Friday, March 15, 2019

an infinite changeless reality beneath the world of change

It's raining outside.
Our driveway has a slight up hill onto the road and it is ice.
Slippery wet ice.
I began a new journal today.
I fill one book a month.
When I die, they will be able to build a small house wtih the journals I've kept over the years.
Yesterday I walked on the road.
I used to love my walk but now it's such hard work.
I want to get back to loving it again.
I want to look forward to the moving meditation that was part of my daily routine.
Now with the leg, I look for reasons not to walk.

I long for the talking-to-myself-out-loud kind of walk,
not the counting-my-steps kind of walk that I do now.
Also, about the journals, if I didn't have them and the inner life they contain,
the poetry would be gone from my work.

This week I'm finishing up the three pieces I took with me to Mexico.
It feels good to be able to stitch again as much as I need to.
I've started to read the Bhagavad Gita, a book that Gandhi used as his personal guide.

Some say that this text is India's most important gift to the world.
It tells us that we are meant to be as much at home in our inner consciousness
as in the world of physical reality.
My copy is translated by Eknath Easwaran.  In the introduction he sums up the perennial philosophy of the Gita.

1. there is an infinite changeless reality beneath the world of change
2  this same reality lies at the core of every human
3  the purpose of life is to discover this reality through life experience
Representative stuff comes from out there.
Abstract design comes from inside.
The combination is what separates a work of art from the every dayness of experience.
It also gives the work an alien feeling that is mercilessly intimate. 
 (Frank Webb, painter)
journal paper stitched to an old table cloth
the deer in my driveway
my fragile life

8 comments:

  1. (((Judy))) namaste
    "Representative stuff comes from out there.
    Abstract design comes from inside.
    The combination is what separates a work of art from the every dayness of experience.
    It also gives the work an alien feeling that is mercilessly intimate.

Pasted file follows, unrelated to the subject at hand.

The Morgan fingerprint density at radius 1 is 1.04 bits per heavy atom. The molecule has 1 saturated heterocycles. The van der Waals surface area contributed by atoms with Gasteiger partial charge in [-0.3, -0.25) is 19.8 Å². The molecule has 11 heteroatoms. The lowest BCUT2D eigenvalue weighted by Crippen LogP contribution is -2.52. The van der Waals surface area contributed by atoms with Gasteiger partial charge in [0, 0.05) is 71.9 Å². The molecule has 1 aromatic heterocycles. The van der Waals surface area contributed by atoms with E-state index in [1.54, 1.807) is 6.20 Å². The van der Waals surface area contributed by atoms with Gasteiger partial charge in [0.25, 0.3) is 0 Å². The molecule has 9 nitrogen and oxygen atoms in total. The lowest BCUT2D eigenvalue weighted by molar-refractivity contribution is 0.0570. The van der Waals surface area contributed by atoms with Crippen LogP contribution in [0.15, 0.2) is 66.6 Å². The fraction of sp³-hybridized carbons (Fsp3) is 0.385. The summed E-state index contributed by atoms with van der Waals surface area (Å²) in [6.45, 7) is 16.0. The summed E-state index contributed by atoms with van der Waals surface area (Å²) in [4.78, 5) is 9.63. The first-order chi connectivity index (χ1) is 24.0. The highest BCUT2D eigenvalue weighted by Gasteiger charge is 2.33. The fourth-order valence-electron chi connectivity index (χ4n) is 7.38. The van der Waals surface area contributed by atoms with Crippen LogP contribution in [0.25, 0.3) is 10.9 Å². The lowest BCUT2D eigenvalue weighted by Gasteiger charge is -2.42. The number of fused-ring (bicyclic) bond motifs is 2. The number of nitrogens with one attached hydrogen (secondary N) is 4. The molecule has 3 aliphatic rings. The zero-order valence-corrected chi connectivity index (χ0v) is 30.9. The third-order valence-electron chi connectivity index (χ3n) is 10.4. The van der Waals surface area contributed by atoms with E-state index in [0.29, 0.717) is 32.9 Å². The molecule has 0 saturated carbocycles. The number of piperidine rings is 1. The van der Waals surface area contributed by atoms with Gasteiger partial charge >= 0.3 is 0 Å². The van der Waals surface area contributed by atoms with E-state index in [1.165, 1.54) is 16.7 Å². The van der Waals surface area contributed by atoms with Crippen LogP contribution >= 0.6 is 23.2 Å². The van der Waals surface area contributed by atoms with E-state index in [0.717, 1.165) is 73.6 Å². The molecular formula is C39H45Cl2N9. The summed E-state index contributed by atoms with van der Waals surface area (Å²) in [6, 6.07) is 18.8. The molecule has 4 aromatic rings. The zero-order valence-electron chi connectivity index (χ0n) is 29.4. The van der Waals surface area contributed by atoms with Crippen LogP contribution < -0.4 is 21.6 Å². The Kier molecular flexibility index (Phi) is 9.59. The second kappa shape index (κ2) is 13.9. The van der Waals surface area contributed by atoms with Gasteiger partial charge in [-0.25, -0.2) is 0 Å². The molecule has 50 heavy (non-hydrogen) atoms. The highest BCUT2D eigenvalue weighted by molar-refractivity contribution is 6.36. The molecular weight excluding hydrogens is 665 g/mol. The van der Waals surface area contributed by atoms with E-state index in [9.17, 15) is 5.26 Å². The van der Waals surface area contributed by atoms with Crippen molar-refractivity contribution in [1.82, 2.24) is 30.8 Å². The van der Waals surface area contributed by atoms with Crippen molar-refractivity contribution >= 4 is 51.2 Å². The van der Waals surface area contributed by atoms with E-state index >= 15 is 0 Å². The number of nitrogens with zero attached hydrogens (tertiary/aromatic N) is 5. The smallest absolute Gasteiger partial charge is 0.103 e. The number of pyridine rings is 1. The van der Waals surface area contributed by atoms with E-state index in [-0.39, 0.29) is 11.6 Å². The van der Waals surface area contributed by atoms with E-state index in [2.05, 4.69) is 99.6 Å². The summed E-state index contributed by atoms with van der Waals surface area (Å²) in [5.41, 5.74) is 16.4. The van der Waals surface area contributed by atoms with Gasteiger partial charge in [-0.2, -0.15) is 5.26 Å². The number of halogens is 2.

(Frank Webb, painter)
    that is the best quote I have ever read about abstraction!

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  2. Mo,
    I am never inclined to question a blog comment, but I cannot wrap my head around the paradox of "combination is what separates". I adore a good paradox. Works of art (for me) come from the "every dayness".

    Judy,
    Are you destroying some of your journals to give them a quilt life?

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    Replies
    1. Roxanne this quote is one of those great big light bulb moments for me, saying in words how the subjective nature of abstraction makes art with the wonder of every day

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    2. Roxanne, I have been working with the journals for more than 20 years. I wouldn't say that I am destroying them - I am re-reading them and then using the paper, or the covers, or the entire book. My journals (and time itself) are my primary material . xo

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    3. Judy, destroying was a poor choice of words. I actually think it's a beautiful method for bringing words to cloth.

      Mo, I honor your read on this. I too, like the reference to the authentucity of the source of abstraction. Just questioning the juxtaposition of choice words.

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  3. so much in here to share. i'd like to have a cuppa.
    the images reminded me of steps before I read the post.
    i too have journaled my whole life, and have several boxes of them. i too am thinking of destroying many, especially the ones from my angry marriage. a lot of repetitive words and this is all fine but boring to read. cathartic. sometimes what we write is not as good for a reader as it is for a writer.
    and i too am having trouble walking. maybe arthritis, which i manage by monitoring my foods, but maybe a knee replacement. gads no. so i think about how precious steps are. that is a big change for an old dancer, to value small steps.

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  4. Bravo! As an old arthritic ridden dancer with 2 bionic knees whose feet and ankles are are trying to suppress my way forward, I keep pushing to put one foot in front of the other, I'll be contemplating on this post as it rings so true for me. The part about abstraction and realism also touches the bone of contention we discussed today at an event at the New England Quilt Museum, so I'll be referring attendees and speakers back to your post to help light our way forward in this discussion. Thank you Judy!

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  5. In my faith practice (Christian, Anglican Tradition), God is the I AM that is changeless. And lives within us, by His/Her Spirit. Today being St. Patrick's Day, we remember "St. P's Breastplate" (aka The Lorica)...God before me, behind me, to my left, to my right, above me, below me...Guiding head, heart, hands, feet -- and so words, heart-beat, stitches, steps. God bless your legs and give you hope for clear paths on which to walk. Hugs!

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Thank you for taking the time to connect. Much appreciated.xx